Dukes v. Twin City Fire Insurance Company

Filing 19

ORDER that Plaintiff's Motion 11 Remand is granted. The Clerk shall remand this case to the Arizona Superior Court, Maricopa County. Signed by Judge Neil V Wake on 1/5/10. (Attachments: # 1 Remand Letter)(KMG)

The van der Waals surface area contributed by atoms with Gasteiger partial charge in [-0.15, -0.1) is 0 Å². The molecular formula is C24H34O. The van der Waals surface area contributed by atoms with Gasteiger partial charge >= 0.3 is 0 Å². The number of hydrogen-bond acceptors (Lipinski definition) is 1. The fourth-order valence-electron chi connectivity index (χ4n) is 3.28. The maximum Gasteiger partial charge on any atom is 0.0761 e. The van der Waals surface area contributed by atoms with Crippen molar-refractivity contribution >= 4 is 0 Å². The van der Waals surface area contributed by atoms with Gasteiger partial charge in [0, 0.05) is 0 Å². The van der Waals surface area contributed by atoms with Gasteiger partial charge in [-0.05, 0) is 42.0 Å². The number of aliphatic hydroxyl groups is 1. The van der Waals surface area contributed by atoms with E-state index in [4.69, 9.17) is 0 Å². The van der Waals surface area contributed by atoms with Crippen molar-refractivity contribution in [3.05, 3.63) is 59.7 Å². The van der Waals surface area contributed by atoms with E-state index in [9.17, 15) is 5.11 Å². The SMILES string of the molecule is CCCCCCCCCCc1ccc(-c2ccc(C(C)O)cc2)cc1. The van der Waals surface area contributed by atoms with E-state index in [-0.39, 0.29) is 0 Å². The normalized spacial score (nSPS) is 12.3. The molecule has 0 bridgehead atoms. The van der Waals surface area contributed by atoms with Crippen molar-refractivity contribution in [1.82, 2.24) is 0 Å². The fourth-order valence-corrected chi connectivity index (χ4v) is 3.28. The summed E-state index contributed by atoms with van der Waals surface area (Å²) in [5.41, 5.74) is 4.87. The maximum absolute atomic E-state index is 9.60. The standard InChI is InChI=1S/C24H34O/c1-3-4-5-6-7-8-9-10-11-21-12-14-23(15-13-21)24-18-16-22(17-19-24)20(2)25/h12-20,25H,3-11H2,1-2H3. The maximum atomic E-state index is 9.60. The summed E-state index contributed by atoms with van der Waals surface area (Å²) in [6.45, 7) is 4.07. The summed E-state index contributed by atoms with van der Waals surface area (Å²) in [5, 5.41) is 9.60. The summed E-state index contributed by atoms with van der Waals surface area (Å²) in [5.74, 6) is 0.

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1 2 3 4 5 6 7 8 9 10 11 12 13 14 15 16 17 18 19 20 21 22 23 24 25 26 27 28 WO IN THE UNITED STATES DISTRICT COURT FOR THE DISTRICT OF ARIZONA ) ) ) Plaintiff, ) ) vs. ) ) Twin City Fire Insurance Company, a) ) foreign insurer, ) ) Defendant. ) Shunta M. Dukes, No. CV-09-2197-PHX-NVW ORDER On September 24, 2009, Plaintiff filed her Complaint (doc. # 1-1) in the Maricopa County Superior Court, alleging that Defendant breached its duty of good faith and fair dealing. Plaintiff requested actual damages, general damages, punitive damages, and attorneys' fees pursuant to A.R.S. 12-341.01. Although Plaintiff did not specify dollar amounts for any of her requests for damages and fees, she did certify in her Certificate of Compulsory Arbitration (doc. # 12-2) that "the largest award sought by the Complaint, including punitive damages, but excluding interest, attorney's fees, and costs" exceeds the $50,000 compulsory arbitration limit set forth in Maricopa County Superior Court Local Rule 3.10. On October 20, 2009, Defendant filed its Notice of Removal (doc. # 1), asserting diversity jurisdiction as the basis for removal. Now pending before the Court is Plaintiff's Motion to Remand (doc. # 11), Defendant's Response (doc. # 12), and Plaintiff's Reply (doc. # 13). Plaintiff argues that the action should be remanded to state 1 2 3 4 5 6 7 8 9 10 11 12 13 14 15 16 17 18 19 20 21 22 23 24 25 26 27 28 court because Defendant has failed to demonstrate that the amount in controversy exceeds $75,000 for purposes of diversity jurisdiction. Defendant maintains that it has produced sufficient evidence that the amount in controversy exceeds $75,000, but requests the Court to order Plaintiff to stipulate that the sum of her damages and fees will not exceed $75,000 in the event the Court finds that the requirement has not been met. I. Legal Standard Federal courts may exercise removal jurisdiction over a case only if subject matter jurisdiction existed over the action as originally brought by the plaintiff. 28 U.S.C. 1441(a). There is a strong presumption against removal jurisdiction. See Gaus v. Miles, Inc., 980 F.2d 564, 566 (9th Cir. 1992). Therefore, the removing party bears the burden of establishing subject matter jurisdiction as a basis for removal. Emrich v. Touche Ross & Co., 846 F.2d 1190, 1195 (9th Cir. 1988). If at any time before final judgment it appears that the district court lacks subject matter jurisdiction over a case removed from state court, the case must be remanded. 28 U.S.C. 1447(c). District courts have diversity jurisdiction over civil actions between citizens of different states where the amount in controversy exceeds $75,000, exclusive of interest and costs. 28 U.S.C. 1332. In the removal context, the inquiry into the amount in controversy is not confined to the face of the complaint. See Valdez v. Allstate Ins. Co., 372 F.3d 1115, 1117 (9th Cir. 2004). The Court may also consider facts presented in the removal petition and "summary-judgment-type evidence relevant to the amount in controversy at the time of removal." Id. If the amount in controversy is not facially evident from the complaint, the removing party must prove by a preponderance of the evidence that the amount in controversy exceeds the jurisdictional threshold. Matheson v. Progressive Specialty Ins. Co., 319 F.3d 1089, 1090 (9th Cir. 2003); Sanchez v. Monumental Life Ins. Co., 102 F.3d 398, 404 (9th Cir. 1996). "Conclusory allegations as to the amount in controversy are insufficient." Matheson, 319 F.3d at 1090-91. II. Analysis -2- 1 2 3 4 5 6 7 8 9 10 11 12 13 14 15 16 17 18 19 20 21 22 23 24 25 26 27 28 The extent of Defendant's proof of the amount in controversy in the Notice of Removal (doc. # 1) is a statement that "the matter in controversy exceeds the sum or value of $75,000.00 exclusive of interest and costs . . . ." This conclusory allegation is insufficient on its own to establish that the amount exceeds the jurisdictional threshold. In the Response to Plaintiff's Motion to Remand (doc. # 12), Defendant relies on Plaintiff's Certificate of Compulsory Arbitration and her requests for unspecified amounts of attorneys' fees and punitive damages as proof that the amount in controversy exceeds $75,000. Plaintiff's admission in her Certificate of Compulsory Arbitration sufficiently establishes that the amount in controversy exceeds $50,000, but as explained below, Defendant has presented insufficient evidence that the amount in controversy exceeds $75,000. A. Attorneys' Fees Attorneys' fees may be included in the amount in controversy "where an underlying statute authorizes an award of attorneys' fees, either with mandatory or discretionary language." Lowdermilk v. United States Bank Nat'l Ass'n, 479 F.3d 994, 1000 (9th Cir. 2007); Galt G/S v. JSS Scandinavia, 142 F.3d 1150, 1156 (9th Cir. 1998); Burk v. Medical Sav. Ins. Co., 348 F. Supp. 2d 1063, 1068 (D. Ariz. 2004). Plaintiff seeks a discretionary award of attorneys' fees pursuant to A.R.S. 12-341.01(A), which authorizes a court to award attorneys' fees to the prevailing party in an action "arising out of a contract . . . ." Because a bad faith tort claim in an insurance case arises out of an insurance contract, A.R.S. 12-341.01(A) authorizes attorneys' fees in bad faith cases. Sparks v. Republic Nat'l Life Ins. Co., 132 Ariz. 529, 544, 647 P.2d 1127, 1142 (1982); see also Safeway Ins. Co. v. Guerrero, 210 Ariz. 5, 15, 106 P.3d 1020, 1030 (2005); Nahom v. Blue Cross & Blue Shield of Arizona, Inc., 180 Ariz. 548, 559, 885 P.2d 1113, 1124 (Ct. App. 1994). Award of fees is not limited to fees incurred to obtain the contract benefits but extends also to fees incurred in seeking tort damages, and this Court's prior statement otherwise in Burk, 348 F. Supp. 2d at 1068, must be withdrawn. See Ferguson -3- 1 2 3 4 5 6 7 8 9 10 11 12 13 14 15 16 17 18 19 20 21 22 23 24 25 26 27 28 v. First Am. Specialty Ins. Co., No. CV 09-01581-PHX-JAT, 2009 WL 4154653, at *3, 2009 U.S. Dist. LEXIS 110470, at *9-10 (D. Ariz. Nov. 23, 2009). However, there is disagreement within this circuit as to whether attorneys' fees incurred after the date of removal are properly included in the amount in controversy. Giordano v. Park Ave. Life Ins. Co., No. CV 09-01405 SJO (FMOx), 2009 WL 1474945, at *3, 2009 U.S. Dist. LEXIS 47507, at *8-9 (C.D. Cal. Apr. 7, 2009) (citing Burk, 348 F. Supp. 2d at 1068-69); compare Faulkner v. Astro-Med, Inc., No. C 99-2562 SI, 1999 WL 820198, at *4, 1999 U.S. Dist. LEXIS 15801, at *9 (N.D. Cal. Oct. 4, 1999) ("When estimating attorney's fees for the purposes of establishing jurisdiction, the only fees that can be considered are those incurred as of the date of removal."); Conrad Assocs. v. Hartford Accident & Indem. Co., 994 F. Supp. 1196, 1200 (N.D. Cal. 1998) (declining to consider attorneys' fees spent after the date of removal) with Brady v. Mercedes-Benz USA, Inc., 243 F. Supp. 2d 1004, 1010-11 (N.D. Cal. 2002) (including "a reasonable estimate of attorneys fees likely to be expended" in calculating the amount in controversy); Simmons v. PCR Tech., 209 F. Supp. 2d 1029, 1034-35 (N.D. Cal. 2002) (same). The Seventh Circuit, however, has held that attorneys' fees not yet incurred are not included in the amount in controversy. See Hart v. Schering-Plough Corp., 253 F.3d 272, 274 (7th Cir. 2001); Gardynski-Leschuck v. Ford Motor Co., 142 F.3d 955, 958-59 (7th Cir. 1998). This Court concludes that the better view is that attorneys' fees incurred after the date of removal are not properly included because the amount in controversy is to be determined as of the date of removal. See Abrego v. Dow Chem. Co., 443 F.3d 676, 690 (9th Cir. 2006). Future attorneys' fees are entirely speculative, may be avoided, and are therefore not "in controversy" at the time of removal. Even if attorneys' fees incurred after the date of removal are properly included in the amount in controversy, Defendant has presented no evidence of Plaintiff's current or future amount of attorneys' fees. The extent of Defendant's argument is that "[a]ttorneys' fees may well exceed the $75,000 jurisdictional limit." Such a speculative and -4- 1 2 3 4 5 6 7 8 9 10 11 12 13 14 15 16 17 18 19 20 21 22 23 24 25 26 27 28 unsupported statement does not sufficiently demonstrate a past or future amount of attorneys' fees in controversy. B. Punitive Damages Punitive damages may also be included in the amount in controversy if they are recoverable under the applicable law. Gibson v. Chrysler Corp., 261 F.3d 927, 945 (9th Cir. 2001); Burk, 348 F. Supp. 2d at 1069. In Arizona, punitive damages are recoverable in bad faith insurance cases. Filasky v. Preferred Risk Mut. Ins. Co., 152 Ariz. 591, 598, 734 P.2d 76, 83 (1987). However, the mere possibility of a punitive damages award is insufficient to prove that the amount in controversy requirement has been met. Burk, 348 F. Supp. 2d at 1069. Defendant must present evidence that punitive damages more likely than not will exceed the amount needed to increase the amount in controversy to over $75,000 and may do so by, among other things, introducing evidence of jury verdicts in analogous cases. Id. Here Defendant relies solely on the fact that Plaintiff is seeking punitive damages as a basis for increasing Plaintiff's certified minimum of $50,000 to $75,000. However, Plaintiff's certified minimum of $50,000 already includes punitive damages. Moreover, Defendant has entirely failed to cite to and compare the facts of Plaintiff's case to other cases where bad faith or punitive damages have been awarded. Defendant therefore has not produced sufficient evidence, or any evidence, that punitive damages take the amount in controversy beyond $75,000. In light of the "strong presumption against removal jurisdiction," Gaus, 980 F.2d at 566, the Court concludes that it lacks subject matter jurisdiction over this action. If at a later time it becomes apparent through "an amended pleading, motion, order or other paper" that the amount in controversy exceeds $75,000, Defendant may remove the case within 30 days of receiving such notice and not more than one year after commencement of the action. 28 U.S.C. 1446(b). Finally, because Defendant bears the burden of establishing removal jurisdiction, Defendant's request for the Court to order Plaintiff to -5- 1 2 3 4 5 6 7 8 9 10 11 12 13 14 15 16 17 18 19 20 21 22 23 24 25 26 27 28 stipulate to a damages cap of $75,000 has no basis in law and must be denied. See Burk, 348 F. Supp. 2d at 1070. IT IS THEREFORE ORDERED that Plaintiff's Motion to Remand (doc. # 11) is granted. The Clerk shall remand this case to the Arizona Superior Court, Maricopa County. DATED this 5th day of January, 2010. -6-